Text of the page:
function it encodes.

`#> :: L m n -> R n -> R m`

is the matrix-vector multiplication operator from *hmatrix* (its static module); we can also just use `+`

(from `Num`

) to add vectors together.

We use the logistic function as our internal activation function and softmax to normalize our outputs:

```
-- source: https://github.com/mstksg/inCode/tree/master/code-samples/backprop/intro-normal.hs#L26-L34
logistic :: Floating a => a -> a
logistic x = 1 / (1 + exp (-x))
softMax
:: R 10
-> R 10
softMax x = expx / konst (norm_1 expx)
where
expx = exp x
```

We can define the logistic function using only `Num`

operations, which operate component-wise for *hmatrix* types. `softMax`

requires us to `norm_1`

(to get the absolute sum of all items in a vector) from *hmatrix*, and also `konst`

(to generate a vector of a single item repeated). Still, though, pretty much a straightforward implementation of the mathematical definitions.

### Error Function

This neural network now makes predictions. However, in order to *train* a network, we actually need a scalar *error function* that we want to minimize. This is a function on the network that, given an input and its expected output, computes how “bad” the currently network is. It computes the error between the output of the network and the expected output, as a single number.

To do this, we will be using the cross entropy between the target output and the network output. This is a standard error function for classification problems; smaller cross-entropies indicate “better” predictions.

```
-- source: https://github.com/mstksg/inCode/tree/master/code-samples/backprop/intro-normal.hs#L36-L56
crossEntropy
:: R 10
-> R 10
-> Double
crossEntropy targ res = -(log res <.> targ)
netErr
:: R 784
-> R 10
-> Net
-> Double
netErr x targ n = crossEntropy targ (runNet n x)
```

Computing the cross entropy involves using `<.>`

(the dot product) from *hmatrix*, but other than that we can just use `log`

(from `Floating`

) and negation (from `Num`

).

### Training

At this point, we are supposed to find a way to compute the *gradient* of our error function. It’s a function that computes the *direction of greatest change* of all of the components in our network, with respect to our error function.

The gradient will take our `Net -> Double`

error function and, given a current network, and produce a “gradient” `Net`

whose components contain the derivative of each component with respect to the error. It tells us how to “nudge” each component to increase the error function. *Training* a neural network involves moving in the opposite direction of the gradient, which causes the error to go *down*.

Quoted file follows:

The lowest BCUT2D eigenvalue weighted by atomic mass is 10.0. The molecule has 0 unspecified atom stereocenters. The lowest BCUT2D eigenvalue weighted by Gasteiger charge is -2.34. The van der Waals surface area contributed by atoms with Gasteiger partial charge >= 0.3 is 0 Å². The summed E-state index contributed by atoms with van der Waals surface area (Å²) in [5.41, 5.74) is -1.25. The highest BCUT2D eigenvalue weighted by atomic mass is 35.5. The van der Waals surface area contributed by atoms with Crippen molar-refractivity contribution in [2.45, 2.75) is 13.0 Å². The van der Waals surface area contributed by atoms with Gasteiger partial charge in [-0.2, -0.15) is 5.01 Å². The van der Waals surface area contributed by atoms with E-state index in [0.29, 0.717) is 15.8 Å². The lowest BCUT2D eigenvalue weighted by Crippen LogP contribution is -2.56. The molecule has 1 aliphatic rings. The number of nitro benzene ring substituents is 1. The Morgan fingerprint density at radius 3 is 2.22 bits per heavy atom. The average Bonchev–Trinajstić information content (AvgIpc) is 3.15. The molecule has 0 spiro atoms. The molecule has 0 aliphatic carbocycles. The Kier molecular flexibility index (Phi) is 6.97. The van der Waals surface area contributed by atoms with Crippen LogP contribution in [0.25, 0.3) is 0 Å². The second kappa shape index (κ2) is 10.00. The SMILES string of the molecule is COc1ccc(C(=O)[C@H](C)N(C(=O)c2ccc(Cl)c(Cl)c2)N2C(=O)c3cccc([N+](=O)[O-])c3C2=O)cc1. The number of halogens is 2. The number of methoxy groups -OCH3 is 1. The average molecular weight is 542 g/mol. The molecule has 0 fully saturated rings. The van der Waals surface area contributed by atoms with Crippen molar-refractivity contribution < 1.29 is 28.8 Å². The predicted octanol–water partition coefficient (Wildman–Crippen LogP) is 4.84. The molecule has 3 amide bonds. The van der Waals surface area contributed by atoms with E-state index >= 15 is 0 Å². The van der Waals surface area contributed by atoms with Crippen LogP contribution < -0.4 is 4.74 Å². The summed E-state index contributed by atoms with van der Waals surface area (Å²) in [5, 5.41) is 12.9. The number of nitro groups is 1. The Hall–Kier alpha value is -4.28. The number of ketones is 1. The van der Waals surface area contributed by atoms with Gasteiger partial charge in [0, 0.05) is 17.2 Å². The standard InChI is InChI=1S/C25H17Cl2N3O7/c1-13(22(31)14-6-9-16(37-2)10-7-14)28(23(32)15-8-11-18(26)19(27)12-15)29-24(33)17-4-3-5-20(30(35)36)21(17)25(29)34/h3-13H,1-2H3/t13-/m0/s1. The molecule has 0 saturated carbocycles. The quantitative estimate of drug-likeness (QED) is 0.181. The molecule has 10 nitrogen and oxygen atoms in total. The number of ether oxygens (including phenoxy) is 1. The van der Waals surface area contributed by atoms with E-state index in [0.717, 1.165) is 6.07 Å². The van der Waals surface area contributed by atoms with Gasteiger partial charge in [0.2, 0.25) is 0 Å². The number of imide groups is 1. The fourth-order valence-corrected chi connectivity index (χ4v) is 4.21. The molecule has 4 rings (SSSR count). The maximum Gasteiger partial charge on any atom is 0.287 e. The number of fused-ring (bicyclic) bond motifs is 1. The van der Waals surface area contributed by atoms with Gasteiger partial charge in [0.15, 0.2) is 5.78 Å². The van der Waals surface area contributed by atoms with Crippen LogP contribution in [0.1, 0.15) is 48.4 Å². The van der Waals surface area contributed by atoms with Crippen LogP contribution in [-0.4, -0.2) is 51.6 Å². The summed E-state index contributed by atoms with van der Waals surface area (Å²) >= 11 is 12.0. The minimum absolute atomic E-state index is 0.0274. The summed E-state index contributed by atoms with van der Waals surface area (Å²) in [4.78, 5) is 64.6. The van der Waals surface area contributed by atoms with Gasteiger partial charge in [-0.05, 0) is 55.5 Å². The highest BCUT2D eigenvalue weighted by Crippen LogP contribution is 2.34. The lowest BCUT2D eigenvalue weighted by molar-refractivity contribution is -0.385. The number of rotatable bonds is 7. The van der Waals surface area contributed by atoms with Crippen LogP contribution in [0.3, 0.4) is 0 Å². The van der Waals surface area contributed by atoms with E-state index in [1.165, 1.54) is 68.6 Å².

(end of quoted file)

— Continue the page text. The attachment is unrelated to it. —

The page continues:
However, given `netErr`

’s definition, it is not obvious how to compute our gradient function. Doing so involves some careful multi-variable vector calculus and linear algebra based on our knowledge of the operations we used. For simple situations we often do it by hand, but for more complicated situations, this becomes impractical. That’s where *automatic differentiation* comes into play.

We’ve gone as far as we can go now, so let’s drop into the world of *backprop* and see what it can offer us!

## With Backprop

Let’s see what happens if we compute our error function using *backprop*, instead!

We’ll switch out our imports very slightly:

```
-- source: https://github.com/mstksg/inCode/tree/master/code-samples/backprop/intro-backprop.hs#L14-L16
import Control.Lens hiding ((<.>))
import Numeric.Backprop
import Numeric.LinearAlgebra.Static.Backprop
```

First, we add `Numeric.Backprop`

, the module where the magic happens.

Second, we switch from `Numeric.LinearAlgebra.Static`

to `Numeric.LinearAlgebra.Static.Backprop`

(from *hmatrix-backprop*), which exports the exact same^{1} API as `Numeric.LinearAlgebra.Static`

, except with numeric operations that are “lifted” to work with *backprop*. It’s meant to act as a drop-in replacement, and, because of this, most of our actual code will be more or less identical.

### Running

Writing functions that can be used with *backprop* involves tweaking the types slightly – instead of working directly with values of type `a`

, we work with `BVar`

s (backpropagatable variables) *containing* `a`

s: a `BVar s a`

.

For example, let’s look a version `softMax`

that works with *backprop*: